fbpx
Generic selectors
Exact matches only
Search in title
Search in content
Search in posts
Search in pages
lifestyle research Alzheimer's dementia brainhealth riskfactors

Angela Hogarth

Angela

I often worry how I will cope when my husband passes. I have to remind myself that I have coped for twelve years, bringing up two daughters and supporting them to achieve their full potential, of which I am very proud.

I don’t remember the year, only the date. It was August 5th, and that was the day my husband, Derek, was given an Alzheimer’s diagnosis.

It had taken a year of endless questions, tests and scans, as well as appointments with psychiatrists, neurologists and doctors. I was frustrated that it had taken so long to diagnose. I now understand why.

Once the disease is diagnosed, it’s like being given a death sentence. The long goodbye.

We had no idea how this diagnosis was going to change our lives. I was forty-four, and we had two young children. I remember telling them that dad has Alzheimer’s. They were not too concerned, but at the time they, like me, didn’t know what Alzheimer’s was. Isn’t it something that elderly people get?

In the early stages, Derek couldn’t hear. This was followed by his speech being muddled. When he walked out of work, we only had my part-time wage to live on. Derek told people he had retired.

Life became very difficult as Derek’s illness progressed. Our children did not acknowledge their dad’s illness and they didn’t tell their friends for fear they would be treated differently. They didn’t want sympathy. But there were times when I had to notify school that things at home were difficult, especially when it was exam time.

I tried my best to keep home life as normal as possible, but sometimes it was difficult.

Things came to a head when Derek would no longer sleep at night. He would go to bed at 7 p.m., only to wake up at 10 p.m., get dressed, go downstairs and have breakfast. At the beginning, I could coax him back to bed, but after a while he was adamant it was morning.

This caused major problems as Derek would turn all the lights on and wander in and out of the girls’ bedrooms, looking through drawers and cupboards, waking them up. It got to the point where I didn’t sleep at night so I could keep an eye on him and stop him from waking the girls.

Sometimes I would fall asleep out of sheer exhaustion and unbeknownst to me, our youngest would stay awake to make sure dad was okay. After a while, the crisis team got involved because they were worried about my exhaustion and the fact that the girls were not getting any sleep.

Derek was sectioned and taken to a psychiatric hospital with a promise that once the correct drug was found to help Derek sleep at night, he would return home. This was where our journey started: with horrendous side effects from drugs, a care home that didn’t care and a forensic hospital.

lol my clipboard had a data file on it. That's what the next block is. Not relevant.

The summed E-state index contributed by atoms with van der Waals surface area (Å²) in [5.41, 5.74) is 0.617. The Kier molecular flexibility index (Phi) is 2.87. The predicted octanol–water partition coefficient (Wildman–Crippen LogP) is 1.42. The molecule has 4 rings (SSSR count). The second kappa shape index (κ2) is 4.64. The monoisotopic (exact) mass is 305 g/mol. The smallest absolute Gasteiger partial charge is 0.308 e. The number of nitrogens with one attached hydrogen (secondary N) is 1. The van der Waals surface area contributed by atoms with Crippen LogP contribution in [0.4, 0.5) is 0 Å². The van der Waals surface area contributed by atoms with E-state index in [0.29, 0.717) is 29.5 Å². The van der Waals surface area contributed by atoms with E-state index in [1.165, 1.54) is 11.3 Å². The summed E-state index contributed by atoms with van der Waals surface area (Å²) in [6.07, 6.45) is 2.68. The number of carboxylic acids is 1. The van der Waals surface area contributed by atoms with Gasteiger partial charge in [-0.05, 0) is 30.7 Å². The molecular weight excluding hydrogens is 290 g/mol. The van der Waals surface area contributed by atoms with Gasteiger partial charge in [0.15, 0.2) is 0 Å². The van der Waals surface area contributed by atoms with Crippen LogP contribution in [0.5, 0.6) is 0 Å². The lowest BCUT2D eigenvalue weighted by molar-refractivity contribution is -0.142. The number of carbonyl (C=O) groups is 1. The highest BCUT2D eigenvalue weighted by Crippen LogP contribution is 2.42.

I am proud to say that both our daughters have grown up to be level-headed young ladies. One has just graduated from university with a first class honors degree. Life has been difficult for them, having only me for support.

Each day, we wonder if we will get the call saying Derek has passed. My daughters watched their dad deteriorate, and experienced him no longer recognizing them. My daughter told her dad that she achieved first honors at university, and her dad did not even acknowledging she was in the room. I can’t even imagine not having my dad around while growing up.

Recently at a book signing to which both daughters attended, I was asked if Alzheimer’s was hereditary. My heart stopped. I have ignored this subject for my own sanity, and I didn’t want to answer with my daughters present.

This opened up a new conversation with our daughters. The oldest surprised me and pointed out that some types of Alzheimer’s are, in fact, hereditary. I clearly underestimated their interest in the subject that I refused to acknowledge.

Our youngest questioned why you would want to be tested for Alzheimer’s when there is no cure. She’s right, of course, in pointing out how difficult it would be to live with the knowledge that the rest of your life will be taken to this evil disease. In her words, you have to live your life to the fullest now, as no one knows what’s around the corner.

One of the things that I was never prepared for, besides my husband no longer recognizing me, was the loneliness. As our daughters start to branch out in life as they should, I have lost my best friend and my future. I didn’t expect, at the age of 56, to be a single parent. Alzheimer’s hasn’t just robbed me of my husband, but of my future with him.

I often worry how I will cope when my husband passes. I have to remind myself that I have coped for twelve years, bringing up two daughters and supporting them to achieve their full potential, of which I am very proud.

I feel very passionate about getting my story out there, to help others on the same journey, and to hopefully change some aspects of the system that don’t work well. Like having more facilities for the younger generation diagnosed with this disease, and more help for their families.

My husband is still alive, but I don’t think living is the correct phrase. He no longer talks or communicates, he has double incontinence, weighs approximately 7.5 stones (105 pounds) and cannot walk. He has to be fed soft food for fear of choking, and is moved from chair to bed and vice versa. My heart breaks on each visit. The long goodbye.

Angela Hogarth shares the full story in Alzheimer’s: Not Just a Memory.

Sign up to our newsletter

Sign up for a weekly digest of the latest research on Alzheimer’s and brain health.